Dear Donagh,

I think I'm going slowly mad with all these restrictions.  There's only so many times you can go out to the garden and come back in, there’s only so much tea you can drink.  I worry about our grandchildren.  I don’t know what it’s doing to them, I'm afraid to ask.  My son says they’re dealing with it better than I am, but being out of school and away from their friends can't be good for them.  I long to get back to ordinary life again – we took so many things for granted.  Have you any words of advice on how to keep going from here?  Denise

Dear Denise,

I know.  We’re all feeling the pinch.  I come back to something I've often said lightly but appreciate better now.  In happy times we learn nothing; it is when times are tough that we are pulled down into depth.  By tunnelling down I mean meditation, or anything similar – because meditation just means depth.  But don’t tunnel down like someone trying to escape from prison.  Your home is not a prison.  Think back to the times when you longed to have a home of your own.  Now you have it.  This is it.  It is the fulfilment of desire, which is much more peaceful than desire itself. 

Homes have been turned inside out in our lifetime: they have come to resemble the outside world – in fact, they resemble the most intense versions of the outside world: films edited for intensity, tv programmes that try to unsettle you and manipulate your feelings, the criminals you wouldn’t allow inside your door are nevertheless there in the corner of your sitting-room…. Switch them off and burrow down into the peace of home.  Don’t be afraid of boredom.  “Boredom is the beginning of wisdom,” a meditation teacher told me once.  It’s a natural reaction to stillness around you when you don’t feel still in your own mind and body.  “Someone’s boring me,” said Dylan Thomas, “and I think it’s me.”  Just wait for inner stillness.  Believe in it.  Think of it as turning your home the right way again.  There is no more beautiful word than ‘home’.  If you take up meditation try using the word ‘home’ as a mantra.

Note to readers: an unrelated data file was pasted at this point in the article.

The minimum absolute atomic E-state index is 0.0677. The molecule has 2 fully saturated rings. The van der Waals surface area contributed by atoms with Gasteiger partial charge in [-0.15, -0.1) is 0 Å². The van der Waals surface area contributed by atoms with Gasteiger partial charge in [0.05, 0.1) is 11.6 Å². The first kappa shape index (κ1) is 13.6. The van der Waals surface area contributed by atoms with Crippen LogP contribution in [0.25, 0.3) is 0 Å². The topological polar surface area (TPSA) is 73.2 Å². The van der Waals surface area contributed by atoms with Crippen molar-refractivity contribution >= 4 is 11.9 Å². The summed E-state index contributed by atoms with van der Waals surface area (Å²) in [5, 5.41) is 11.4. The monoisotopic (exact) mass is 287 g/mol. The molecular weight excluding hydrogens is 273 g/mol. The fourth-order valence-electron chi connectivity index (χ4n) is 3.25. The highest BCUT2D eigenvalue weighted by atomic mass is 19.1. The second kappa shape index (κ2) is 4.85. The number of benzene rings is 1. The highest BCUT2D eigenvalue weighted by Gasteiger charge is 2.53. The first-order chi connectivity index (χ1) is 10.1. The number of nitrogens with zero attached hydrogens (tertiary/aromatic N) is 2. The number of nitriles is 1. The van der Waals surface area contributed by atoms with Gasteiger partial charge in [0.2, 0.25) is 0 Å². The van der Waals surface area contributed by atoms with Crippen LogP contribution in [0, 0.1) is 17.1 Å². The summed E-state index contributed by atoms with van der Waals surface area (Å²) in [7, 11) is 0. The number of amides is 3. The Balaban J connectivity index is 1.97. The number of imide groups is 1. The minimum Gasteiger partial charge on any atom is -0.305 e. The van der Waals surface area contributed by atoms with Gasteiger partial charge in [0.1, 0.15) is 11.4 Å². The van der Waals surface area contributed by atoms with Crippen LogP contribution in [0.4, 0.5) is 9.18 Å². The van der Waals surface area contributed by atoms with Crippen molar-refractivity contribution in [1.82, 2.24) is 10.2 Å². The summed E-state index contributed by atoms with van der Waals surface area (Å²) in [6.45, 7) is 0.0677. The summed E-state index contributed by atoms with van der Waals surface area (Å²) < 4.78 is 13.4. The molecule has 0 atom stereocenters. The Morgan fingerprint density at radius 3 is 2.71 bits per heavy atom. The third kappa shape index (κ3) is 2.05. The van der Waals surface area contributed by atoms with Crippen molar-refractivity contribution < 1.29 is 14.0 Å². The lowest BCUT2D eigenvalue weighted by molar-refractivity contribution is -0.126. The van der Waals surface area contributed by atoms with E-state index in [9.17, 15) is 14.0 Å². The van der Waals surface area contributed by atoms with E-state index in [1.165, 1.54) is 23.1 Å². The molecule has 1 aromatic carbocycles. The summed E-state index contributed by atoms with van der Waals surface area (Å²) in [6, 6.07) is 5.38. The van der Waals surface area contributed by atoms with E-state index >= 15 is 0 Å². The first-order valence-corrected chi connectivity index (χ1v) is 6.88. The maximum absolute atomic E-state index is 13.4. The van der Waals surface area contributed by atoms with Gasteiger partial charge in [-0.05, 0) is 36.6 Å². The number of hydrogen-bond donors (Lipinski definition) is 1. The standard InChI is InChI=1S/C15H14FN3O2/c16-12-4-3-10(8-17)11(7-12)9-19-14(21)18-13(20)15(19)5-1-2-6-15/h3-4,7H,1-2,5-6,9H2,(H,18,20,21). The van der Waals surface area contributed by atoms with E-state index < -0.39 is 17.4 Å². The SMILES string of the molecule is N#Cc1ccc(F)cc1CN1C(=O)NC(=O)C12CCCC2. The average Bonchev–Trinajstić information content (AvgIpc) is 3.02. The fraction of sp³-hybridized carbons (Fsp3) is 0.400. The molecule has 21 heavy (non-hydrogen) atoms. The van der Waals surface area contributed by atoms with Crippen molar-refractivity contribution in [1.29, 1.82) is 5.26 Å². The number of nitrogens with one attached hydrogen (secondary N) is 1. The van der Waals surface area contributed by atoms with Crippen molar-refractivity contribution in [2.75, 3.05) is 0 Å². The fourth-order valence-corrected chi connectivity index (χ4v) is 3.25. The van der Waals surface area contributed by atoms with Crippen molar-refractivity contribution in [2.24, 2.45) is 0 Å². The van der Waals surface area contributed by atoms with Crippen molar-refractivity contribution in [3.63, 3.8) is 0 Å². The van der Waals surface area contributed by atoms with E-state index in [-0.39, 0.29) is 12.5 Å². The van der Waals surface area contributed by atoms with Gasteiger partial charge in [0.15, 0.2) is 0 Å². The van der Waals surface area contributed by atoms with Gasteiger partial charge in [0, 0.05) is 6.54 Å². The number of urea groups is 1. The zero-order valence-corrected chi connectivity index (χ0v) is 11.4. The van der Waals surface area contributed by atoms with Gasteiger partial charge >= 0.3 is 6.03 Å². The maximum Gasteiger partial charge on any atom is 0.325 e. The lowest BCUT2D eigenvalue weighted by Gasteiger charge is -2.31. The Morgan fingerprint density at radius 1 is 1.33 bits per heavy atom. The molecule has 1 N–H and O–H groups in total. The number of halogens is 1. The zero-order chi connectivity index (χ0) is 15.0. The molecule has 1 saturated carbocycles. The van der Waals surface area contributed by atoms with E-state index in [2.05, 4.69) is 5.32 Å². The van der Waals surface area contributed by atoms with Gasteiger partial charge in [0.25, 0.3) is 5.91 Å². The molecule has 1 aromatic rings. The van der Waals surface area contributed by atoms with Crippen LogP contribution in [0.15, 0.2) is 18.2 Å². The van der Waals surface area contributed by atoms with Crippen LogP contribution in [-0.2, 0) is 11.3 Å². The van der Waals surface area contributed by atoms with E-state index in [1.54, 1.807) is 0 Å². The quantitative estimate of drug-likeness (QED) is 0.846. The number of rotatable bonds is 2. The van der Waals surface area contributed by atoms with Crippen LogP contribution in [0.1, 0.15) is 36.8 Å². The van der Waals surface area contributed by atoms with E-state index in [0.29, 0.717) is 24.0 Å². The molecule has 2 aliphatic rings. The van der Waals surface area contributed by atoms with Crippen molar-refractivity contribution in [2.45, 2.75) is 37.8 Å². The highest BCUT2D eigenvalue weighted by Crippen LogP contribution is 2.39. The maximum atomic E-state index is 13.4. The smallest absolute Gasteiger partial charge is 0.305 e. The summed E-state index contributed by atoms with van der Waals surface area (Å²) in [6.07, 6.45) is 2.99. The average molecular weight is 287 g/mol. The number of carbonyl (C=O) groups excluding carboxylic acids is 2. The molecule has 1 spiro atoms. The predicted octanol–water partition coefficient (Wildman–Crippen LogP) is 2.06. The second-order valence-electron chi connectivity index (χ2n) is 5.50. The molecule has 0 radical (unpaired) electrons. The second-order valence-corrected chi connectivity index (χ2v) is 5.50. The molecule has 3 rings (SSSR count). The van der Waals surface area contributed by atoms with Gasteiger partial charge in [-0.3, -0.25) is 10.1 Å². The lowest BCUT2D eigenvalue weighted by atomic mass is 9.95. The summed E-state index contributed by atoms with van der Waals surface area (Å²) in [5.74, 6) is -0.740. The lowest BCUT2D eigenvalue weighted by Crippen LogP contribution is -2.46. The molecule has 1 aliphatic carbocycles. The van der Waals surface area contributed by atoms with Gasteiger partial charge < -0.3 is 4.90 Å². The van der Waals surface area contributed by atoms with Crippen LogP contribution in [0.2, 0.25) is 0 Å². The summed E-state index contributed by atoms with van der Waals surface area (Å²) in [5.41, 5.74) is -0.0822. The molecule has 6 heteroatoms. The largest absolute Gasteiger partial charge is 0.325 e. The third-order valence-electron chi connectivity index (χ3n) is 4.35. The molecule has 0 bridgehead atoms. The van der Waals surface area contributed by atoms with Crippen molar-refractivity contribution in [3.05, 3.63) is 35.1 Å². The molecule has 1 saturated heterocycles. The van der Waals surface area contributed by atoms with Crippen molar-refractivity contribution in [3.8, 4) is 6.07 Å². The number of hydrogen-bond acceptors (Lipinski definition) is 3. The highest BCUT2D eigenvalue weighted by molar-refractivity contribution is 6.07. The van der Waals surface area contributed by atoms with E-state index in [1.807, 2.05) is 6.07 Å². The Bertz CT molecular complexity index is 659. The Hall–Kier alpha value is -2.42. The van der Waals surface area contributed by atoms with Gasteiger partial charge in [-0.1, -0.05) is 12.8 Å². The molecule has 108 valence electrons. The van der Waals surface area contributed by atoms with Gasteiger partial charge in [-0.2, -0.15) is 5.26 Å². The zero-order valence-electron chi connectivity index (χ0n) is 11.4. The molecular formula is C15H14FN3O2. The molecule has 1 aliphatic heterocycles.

Of course home is not a place where you sit still all day doing nothing.  I find it helpful to keep a structure in place: rise at the same time as before, assign various tasks to different times of the day, take up something you lacked the time for before…. Fix a time for meditation – the same time every day – and let the word ‘home’ resonate in you.  It will keep you sane – and besides, it has infinite depth: “Make your home in me, as I make mine in you” (John 15:4).    

Stay strong, Denise.


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